CAN AMERICA LEAD IN THE 21st CENTURY?
THE SPECTER OF AMERICAN DECLINE
, Senior Fellow, Foreign Policy, The Brookings Institution
Event Summary by Richard C. Longworth, Senior Fellow, The Chicago Council on Global Affairs
The United States has played a unique role since World War II in preventing wars between the great powers and in promoting both democracy and global prosperity, foreign policy scholar Robert Kagan told a Chicago Council audience Wednesday evening. The future of all three – peace, democracy, and an open economy – depends on the United States continuing this role, he said.
Kagan said that the prophets of decline and retrenchment, who argue that America’s economic problems require a pullback from global leadership, are flatly wrong.
“We’re situated to maintain this world order for many years to come,” he said. “Yes, America will decline someday, but not yet. We have to push back against this mood that it’s time to retrench. Let’s not forget how bad the world can get and the role that the US has played all these years. We can persist – if we have the will to do it.”
In an interview before his speech, Kagan criticized President Obama’s second inaugural address, which stressed domestic affairs at the expense of foreign policy.
“President Obama was reading a public mood instead of leading a public mood,” he said. “The president’s job is to push back against this mood.”
Kagan is a senior fellow in foreign policy at the Brookings Institution, a prolific commentator on history and foreign policy, and the author of a new book, The World America Made
. He made his name a decade ago with another book, Of Paradise and Power
, which also argued for the positive role of American military power in keeping global peace and enabling other nations – especially Western Europe – to develop peacefully behind the American shield. That book coined the phrase, “Americans are from Mars and Europeans are from Venus.”
In his new book and in his speech before 450 people at the Council program, Kagan described what he called the “era of American order,” 65 years of American dominance of global affairs. Basically, he said, America’s military might has prevented any of the great-power conflicts that shattered the first half of the century: at the same time, it has used its overwhelming economic and political power, backed by the military, to spread both democracy and a liberal economic order.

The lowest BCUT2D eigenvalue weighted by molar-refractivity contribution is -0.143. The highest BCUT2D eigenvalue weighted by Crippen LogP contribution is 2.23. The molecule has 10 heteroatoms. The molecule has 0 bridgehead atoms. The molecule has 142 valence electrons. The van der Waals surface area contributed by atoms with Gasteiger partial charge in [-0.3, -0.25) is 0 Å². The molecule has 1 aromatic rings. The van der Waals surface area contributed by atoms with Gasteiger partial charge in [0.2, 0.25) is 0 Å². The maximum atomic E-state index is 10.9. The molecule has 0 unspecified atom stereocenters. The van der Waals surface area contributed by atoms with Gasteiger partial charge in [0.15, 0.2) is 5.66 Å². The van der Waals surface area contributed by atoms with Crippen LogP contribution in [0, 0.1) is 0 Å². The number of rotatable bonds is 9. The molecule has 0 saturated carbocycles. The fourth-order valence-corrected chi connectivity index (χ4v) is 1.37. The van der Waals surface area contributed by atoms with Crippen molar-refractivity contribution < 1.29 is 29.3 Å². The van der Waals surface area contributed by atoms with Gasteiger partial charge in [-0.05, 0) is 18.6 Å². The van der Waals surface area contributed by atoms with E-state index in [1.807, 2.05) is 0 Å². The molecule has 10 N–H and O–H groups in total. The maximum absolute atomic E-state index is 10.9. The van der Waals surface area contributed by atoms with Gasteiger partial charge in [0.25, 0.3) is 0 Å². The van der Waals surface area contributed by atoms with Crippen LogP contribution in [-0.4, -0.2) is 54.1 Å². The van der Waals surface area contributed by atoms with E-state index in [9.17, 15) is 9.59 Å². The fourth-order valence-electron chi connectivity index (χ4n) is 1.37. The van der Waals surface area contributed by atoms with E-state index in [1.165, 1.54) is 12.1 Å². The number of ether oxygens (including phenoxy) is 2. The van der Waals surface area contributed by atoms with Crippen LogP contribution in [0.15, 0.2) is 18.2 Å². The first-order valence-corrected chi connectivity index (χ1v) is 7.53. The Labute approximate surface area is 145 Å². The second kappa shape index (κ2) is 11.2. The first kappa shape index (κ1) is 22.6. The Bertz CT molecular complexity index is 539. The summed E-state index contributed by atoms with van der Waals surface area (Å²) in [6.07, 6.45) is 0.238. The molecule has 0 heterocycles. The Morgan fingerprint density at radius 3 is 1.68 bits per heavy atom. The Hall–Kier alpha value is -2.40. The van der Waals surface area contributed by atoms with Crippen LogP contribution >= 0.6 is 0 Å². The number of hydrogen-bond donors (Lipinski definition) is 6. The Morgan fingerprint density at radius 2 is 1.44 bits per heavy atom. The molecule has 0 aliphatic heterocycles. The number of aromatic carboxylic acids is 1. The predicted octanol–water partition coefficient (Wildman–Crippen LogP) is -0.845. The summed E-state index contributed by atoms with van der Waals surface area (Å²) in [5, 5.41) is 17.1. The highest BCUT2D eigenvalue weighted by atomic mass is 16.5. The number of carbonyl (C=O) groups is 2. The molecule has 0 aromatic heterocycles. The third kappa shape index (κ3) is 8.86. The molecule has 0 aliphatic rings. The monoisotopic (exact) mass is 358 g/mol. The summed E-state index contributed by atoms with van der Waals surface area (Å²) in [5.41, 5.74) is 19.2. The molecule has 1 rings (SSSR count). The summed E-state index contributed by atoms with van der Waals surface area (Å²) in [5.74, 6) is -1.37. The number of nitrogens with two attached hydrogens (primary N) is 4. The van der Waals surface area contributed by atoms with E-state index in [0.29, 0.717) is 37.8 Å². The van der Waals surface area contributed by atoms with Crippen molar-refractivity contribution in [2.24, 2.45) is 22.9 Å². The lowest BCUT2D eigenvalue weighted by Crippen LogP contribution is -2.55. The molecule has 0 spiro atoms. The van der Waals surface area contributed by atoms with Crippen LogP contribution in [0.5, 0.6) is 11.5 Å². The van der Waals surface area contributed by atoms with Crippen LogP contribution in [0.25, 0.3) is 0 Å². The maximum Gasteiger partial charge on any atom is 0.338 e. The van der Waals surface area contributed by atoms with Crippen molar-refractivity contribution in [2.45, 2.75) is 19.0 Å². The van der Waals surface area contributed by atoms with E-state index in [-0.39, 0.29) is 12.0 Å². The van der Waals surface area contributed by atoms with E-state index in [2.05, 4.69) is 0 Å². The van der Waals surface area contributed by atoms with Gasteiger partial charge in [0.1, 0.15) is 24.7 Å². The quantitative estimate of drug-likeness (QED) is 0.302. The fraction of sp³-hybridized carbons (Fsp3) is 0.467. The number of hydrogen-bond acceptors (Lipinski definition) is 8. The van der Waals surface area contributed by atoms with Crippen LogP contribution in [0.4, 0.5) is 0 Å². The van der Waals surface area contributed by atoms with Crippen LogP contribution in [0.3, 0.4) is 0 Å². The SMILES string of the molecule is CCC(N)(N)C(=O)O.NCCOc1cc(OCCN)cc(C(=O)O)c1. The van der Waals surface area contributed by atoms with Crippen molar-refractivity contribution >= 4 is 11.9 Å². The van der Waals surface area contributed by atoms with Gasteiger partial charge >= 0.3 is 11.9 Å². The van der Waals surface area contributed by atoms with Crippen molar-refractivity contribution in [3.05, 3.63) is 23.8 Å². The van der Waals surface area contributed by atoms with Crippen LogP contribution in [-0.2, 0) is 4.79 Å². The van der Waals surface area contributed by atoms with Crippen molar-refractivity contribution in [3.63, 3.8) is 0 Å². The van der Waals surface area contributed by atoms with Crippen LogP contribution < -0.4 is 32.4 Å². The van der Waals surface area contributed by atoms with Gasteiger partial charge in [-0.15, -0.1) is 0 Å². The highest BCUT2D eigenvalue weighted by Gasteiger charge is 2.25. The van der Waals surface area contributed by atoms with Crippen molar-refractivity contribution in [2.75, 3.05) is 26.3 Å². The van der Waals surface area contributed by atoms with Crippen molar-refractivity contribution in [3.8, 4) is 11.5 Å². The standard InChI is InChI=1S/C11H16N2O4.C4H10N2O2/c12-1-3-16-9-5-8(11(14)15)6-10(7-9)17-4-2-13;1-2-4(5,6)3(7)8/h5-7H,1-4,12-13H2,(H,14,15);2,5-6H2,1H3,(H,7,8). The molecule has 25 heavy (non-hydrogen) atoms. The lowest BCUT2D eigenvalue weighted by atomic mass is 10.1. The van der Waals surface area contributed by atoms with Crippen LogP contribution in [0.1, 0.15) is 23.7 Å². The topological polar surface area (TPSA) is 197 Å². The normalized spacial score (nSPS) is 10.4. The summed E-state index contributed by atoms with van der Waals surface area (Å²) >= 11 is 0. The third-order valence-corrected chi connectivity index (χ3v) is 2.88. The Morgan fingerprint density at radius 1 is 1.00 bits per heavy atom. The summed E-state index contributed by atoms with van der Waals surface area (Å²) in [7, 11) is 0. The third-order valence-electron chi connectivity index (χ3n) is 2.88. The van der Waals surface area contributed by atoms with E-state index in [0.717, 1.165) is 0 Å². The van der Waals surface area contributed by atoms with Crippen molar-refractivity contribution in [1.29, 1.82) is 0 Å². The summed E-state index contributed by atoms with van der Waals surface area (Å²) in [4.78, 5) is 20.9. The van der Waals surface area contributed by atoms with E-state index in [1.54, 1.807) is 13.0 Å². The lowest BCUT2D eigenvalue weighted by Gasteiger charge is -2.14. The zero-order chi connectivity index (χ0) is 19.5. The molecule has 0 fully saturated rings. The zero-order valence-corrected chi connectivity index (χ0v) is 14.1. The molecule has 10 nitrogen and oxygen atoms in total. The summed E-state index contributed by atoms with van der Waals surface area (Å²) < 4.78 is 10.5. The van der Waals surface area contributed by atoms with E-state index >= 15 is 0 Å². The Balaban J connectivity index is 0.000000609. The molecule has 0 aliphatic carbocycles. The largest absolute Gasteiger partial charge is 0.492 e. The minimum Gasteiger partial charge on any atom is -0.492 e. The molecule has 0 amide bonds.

Kagan didn’t ignore America’s abuse of this power – in its wars in Vietnam and Iraq, for instance, or in its support of dictators for strategic purposes. But he said this is more than balanced by the overall benign use of this power and its results.
“Americans are the least unvirtuous people,” he said. “Of course we trespass. But we do better than others. Yes, this is a low bar, but it’s a sufficiently high bar to enable us to do the good things we’ve accomplished.”
These goods things, he said, include an era in which the number of democracies has grown from a half-dozen to 115, or in which economic growth has pulled billions of people from poverty – after thousands of years of history in which the average human “lived in a world of war, poverty and tyranny.”
“These advances don’t just come from nowhere,” he said. It’s an interesting coincidence that it’s since 1945 that all this happened. This is the Era of American Order.
“History tells us that these orders aren’t self-sustaining, but have to be sustained by a leading power,” he said. “You dare not imagine that you can pull America out of the equation and everything remains the same.”
Kagan rejected the idea that international institutions such as the United Nations are ready to oversee this order, or that nondemocracies such as China could sustain it.
But he asked – can we do it? Or is America in decline? His answers were yes we can, and no we aren’t.
“Our empire is not that expensive,” he said. American military spending now, as a percentage of GDP, is only half that of the Reagan years. The present mood of decline and retrenchment, he added, is nothing new: “the notion of decline is as old as the republic itself” and comes in “sine waves.” He predicted that Americans, averse today to any new wars, will intervene again significantly somewhere – in Iran, say, or Syria – within two years.
Kagan granted that the United States can’t get its way in every dispute or order regions – the Mideast, for instance – to its liking. But then, it never could, he said.
“It’s always hard. You always lose more than you win. It’s always a challenge. We have to be able to rise to that challenge.”
China “will be a force, no question about it,” he said in the interview. But it faces too many challenges and rivals of its own to match American global power soon. “I anticipate that China is going to be more cautious.”
The Chicago Council on Global Affairs seeks to foster civil and informed discussion of foreign policy and global issues. Views expressed in event summaries are solely those of the author, not The Chicago Council, which takes no institutional positions.